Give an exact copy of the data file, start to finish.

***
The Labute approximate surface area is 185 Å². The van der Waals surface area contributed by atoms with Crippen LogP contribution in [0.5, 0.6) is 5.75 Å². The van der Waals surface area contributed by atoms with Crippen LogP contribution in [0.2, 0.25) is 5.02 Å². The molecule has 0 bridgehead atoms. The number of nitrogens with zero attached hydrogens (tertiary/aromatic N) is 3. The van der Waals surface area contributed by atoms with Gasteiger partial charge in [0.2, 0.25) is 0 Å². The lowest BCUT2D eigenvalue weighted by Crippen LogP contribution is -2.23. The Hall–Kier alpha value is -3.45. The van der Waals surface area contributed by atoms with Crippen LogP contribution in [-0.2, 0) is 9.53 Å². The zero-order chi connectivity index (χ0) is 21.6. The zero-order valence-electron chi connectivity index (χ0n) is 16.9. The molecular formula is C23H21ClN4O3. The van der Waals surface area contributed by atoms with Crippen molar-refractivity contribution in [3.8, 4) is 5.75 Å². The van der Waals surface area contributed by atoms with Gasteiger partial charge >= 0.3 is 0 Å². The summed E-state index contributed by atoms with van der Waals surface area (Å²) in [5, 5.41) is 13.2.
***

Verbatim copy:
The Labute approximate surface area is 185 Å². The van der Waals surface area contributed by atoms with Crippen LogP contribution in [0.5, 0.6) is 5.75 Å². The van der Waals surface area contributed by atoms with Crippen LogP contribution in [0.2, 0.25) is 5.02 Å². The molecule has 0 bridgehead atoms. The number of nitrogens with zero attached hydrogens (tertiary/aromatic N) is 3. The van der Waals surface area contributed by atoms with Gasteiger partial charge in [0.2, 0.25) is 0 Å². The lowest BCUT2D eigenvalue weighted by Crippen LogP contribution is -2.23. The Hall–Kier alpha value is -3.45. The van der Waals surface area contributed by atoms with Crippen LogP contribution in [-0.2, 0) is 9.53 Å². The zero-order chi connectivity index (χ0) is 21.6. The zero-order valence-electron chi connectivity index (χ0n) is 16.9. The molecular formula is C23H21ClN4O3. The van der Waals surface area contributed by atoms with Crippen molar-refractivity contribution in [3.8, 4) is 5.75 Å². The van der Waals surface area contributed by atoms with Gasteiger partial charge >= 0.3 is 0 Å². The summed E-state index contributed by atoms with van der Waals surface area (Å²) in [5, 5.41) is 13.2.